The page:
Venezuelan number two Diosdado Cabello ‘in secret talks with US’, Trump administration official claims
- July 3, 2020
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A senior Trump administration official has claimed that Washington is engaged in secret talks with Diosdado Cabello, the number two in the Venezuelan regime and the man regarded by many as the true power behind Nicolas Maduro’s throne.
Mr Cabello met a US intermediary in Caracas in July and a second meeting is planned, the official told the Associated Press. The alleged contacts form part of an attempt by the US to penetrate Mr Maduro’s inner circle and foment the collapse of his government from the inside, by offering key allies the necessary guarantees to abandon the increasingly embattled and isolated leader.
The official, who spoke on condition of anonymity, said that the US would not facilitate Mr Cabello remaining in power or replacing Mr Maduro. Instead it is hoped that those close to Hugo Chávez’s appointed successor might be persuaded to betray him if they are guaranteed immunity from prosecution for alleged abuses and crimes.
That goal had appeared close to being achieved at the end of April, when opposition leader Juan Guaidó – recognized by the US and dozens of other countries as Venezuela’s rightful president – launched an uprising supported by military defectors.
In the chaos that followed, US National Security Adviser John Bolton publicly identified three key Maduro allies – General Vladimir Padrino López, the defence minister, and the heads of the supreme court and the presidential guard – as having conspired with the opposition against the far-Left leader.
He urged them to act quickly, saying it was their "last chance" to have sanctions against them removed by bringing the rest of the military behind Mr Guaidó.
But Mr Bolton had spoken too soon, as Mr Maduro’s generals rallied around him and crushed the rebellion in a bloody crackdown, Gen. Padrino publicly denouncing an attempt to "buy" him with a "deceitful, stupid offer". Manuel Cristopher Figuera, the chief of intelligence agency SEBIN, fled the country, later surfacing in the US with an account of how Gen. Padrino and the other alleged co-conspirators had lost their nerve. He was replaced with a former intelligence chief close to Mr Cabello – an appointment widely interpreted as a sign that the latter’s influence was expanding as Mr Maduro’s waned.
The support of Mr Cabello, the 56-year-old power broker alleged to have controlling fingers in rackets from drug-trafficking to illegal mining and to direct pro-government paramilitary groups, is now regarded by many as the key to the survival or fall of Mr Maduro. Vice-president of the ruling PSUV and head of the constituent assembly installed to bypass the opposition-controlled parliament, Mr Cabello is a shadowy, Machiavellian figure considered more radical, ruthless and calculating than Mr Maduro himself. As well as slapping him with heavy sanctions over the corruption and abuse allegations, US officials have also accused him of discussing an assassination plot against Florida senator Marco Rubio, who described Mr Cabello as the "Pablo Escobar" of Venezuela. Mr Cabello denies all such claims.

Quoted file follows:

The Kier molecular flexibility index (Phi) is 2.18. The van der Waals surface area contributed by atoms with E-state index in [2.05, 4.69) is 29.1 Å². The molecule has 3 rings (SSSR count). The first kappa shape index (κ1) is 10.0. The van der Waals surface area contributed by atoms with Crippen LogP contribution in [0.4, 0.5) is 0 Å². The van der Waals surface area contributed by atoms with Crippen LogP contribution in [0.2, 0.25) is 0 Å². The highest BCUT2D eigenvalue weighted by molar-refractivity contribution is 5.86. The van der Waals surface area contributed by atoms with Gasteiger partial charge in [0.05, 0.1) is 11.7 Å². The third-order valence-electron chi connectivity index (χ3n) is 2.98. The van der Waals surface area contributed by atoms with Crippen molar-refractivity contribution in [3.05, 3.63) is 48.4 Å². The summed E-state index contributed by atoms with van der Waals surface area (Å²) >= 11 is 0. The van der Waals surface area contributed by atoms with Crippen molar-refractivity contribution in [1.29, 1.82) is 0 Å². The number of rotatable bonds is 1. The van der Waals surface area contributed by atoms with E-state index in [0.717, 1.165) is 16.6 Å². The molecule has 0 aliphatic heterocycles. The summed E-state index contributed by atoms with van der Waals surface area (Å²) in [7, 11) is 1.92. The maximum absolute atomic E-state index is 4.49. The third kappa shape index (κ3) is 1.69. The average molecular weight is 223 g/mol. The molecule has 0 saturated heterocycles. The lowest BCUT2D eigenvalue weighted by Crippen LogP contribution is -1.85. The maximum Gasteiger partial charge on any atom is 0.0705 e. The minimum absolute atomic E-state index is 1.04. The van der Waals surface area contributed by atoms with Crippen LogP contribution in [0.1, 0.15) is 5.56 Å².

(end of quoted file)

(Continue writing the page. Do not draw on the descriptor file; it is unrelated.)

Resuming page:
Last week, Mr Rubio told the Miami paper El Nuevo Herald that he had "no doubt" Mr Cabello had always wanted to be president and that if he succeeded in gaining control of the regime apparatus he would use his leadership of the constituent assembly to oust Mr Maduro.
Mr Maduro was "surrounded by people who want to remove him to put one of themselves in power", Mr Rubio said – not in the interests of democracy but in order to "maintain their privileges".
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The Trump administration official told the AP that Mr Cabello was not the only insider the US was in contact with, while an opposition politician suggested that Gen. Padrino and Mr Maduro’s interior minister, Nestor Reverol, were also involved in discussions.
Mr Cabello has not commented on the reported talks, though an aide told AP that he would only speak to the US if it was with the knowledge of Mr Maduro and with the aim of securing the removal of crippling economic sanctions. But he did retweet a post mocking the idea that the US would expose its own "secret plan".
The US official suggested that Washington was trying to stoke the infighting it believed could bring down the Maduro regime – an aim that could explain this latest public gambit.